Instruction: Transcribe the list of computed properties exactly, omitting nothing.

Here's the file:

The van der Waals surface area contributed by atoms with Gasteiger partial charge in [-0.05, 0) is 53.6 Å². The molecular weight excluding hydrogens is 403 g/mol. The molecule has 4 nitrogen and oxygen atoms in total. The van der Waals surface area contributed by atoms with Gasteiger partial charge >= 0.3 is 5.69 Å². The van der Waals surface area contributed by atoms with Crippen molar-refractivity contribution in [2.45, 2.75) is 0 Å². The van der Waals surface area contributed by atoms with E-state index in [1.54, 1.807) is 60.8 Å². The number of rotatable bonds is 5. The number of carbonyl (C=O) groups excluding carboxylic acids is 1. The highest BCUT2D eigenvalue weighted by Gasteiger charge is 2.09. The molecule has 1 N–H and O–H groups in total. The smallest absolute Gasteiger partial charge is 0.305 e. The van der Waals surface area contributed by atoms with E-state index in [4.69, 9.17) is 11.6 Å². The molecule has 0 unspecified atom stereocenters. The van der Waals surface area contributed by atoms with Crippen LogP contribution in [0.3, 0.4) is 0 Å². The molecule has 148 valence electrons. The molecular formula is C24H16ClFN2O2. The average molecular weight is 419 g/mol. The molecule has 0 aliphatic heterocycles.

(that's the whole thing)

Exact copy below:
The van der Waals surface area contributed by atoms with Gasteiger partial charge in [-0.05, 0) is 53.6 Å². The molecular weight excluding hydrogens is 403 g/mol. The molecule has 4 nitrogen and oxygen atoms in total. The van der Waals surface area contributed by atoms with Gasteiger partial charge >= 0.3 is 5.69 Å². The van der Waals surface area contributed by atoms with Crippen molar-refractivity contribution in [2.45, 2.75) is 0 Å². The van der Waals surface area contributed by atoms with E-state index in [1.54, 1.807) is 60.8 Å². The number of rotatable bonds is 5. The number of carbonyl (C=O) groups excluding carboxylic acids is 1. The highest BCUT2D eigenvalue weighted by Gasteiger charge is 2.09. The molecule has 1 N–H and O–H groups in total. The smallest absolute Gasteiger partial charge is 0.305 e. The van der Waals surface area contributed by atoms with E-state index in [4.69, 9.17) is 11.6 Å². The molecule has 0 unspecified atom stereocenters. The van der Waals surface area contributed by atoms with Crippen LogP contribution in [0.3, 0.4) is 0 Å². The molecule has 148 valence electrons. The molecular formula is C24H16ClFN2O2. The average molecular weight is 419 g/mol. The molecule has 0 aliphatic heterocycles.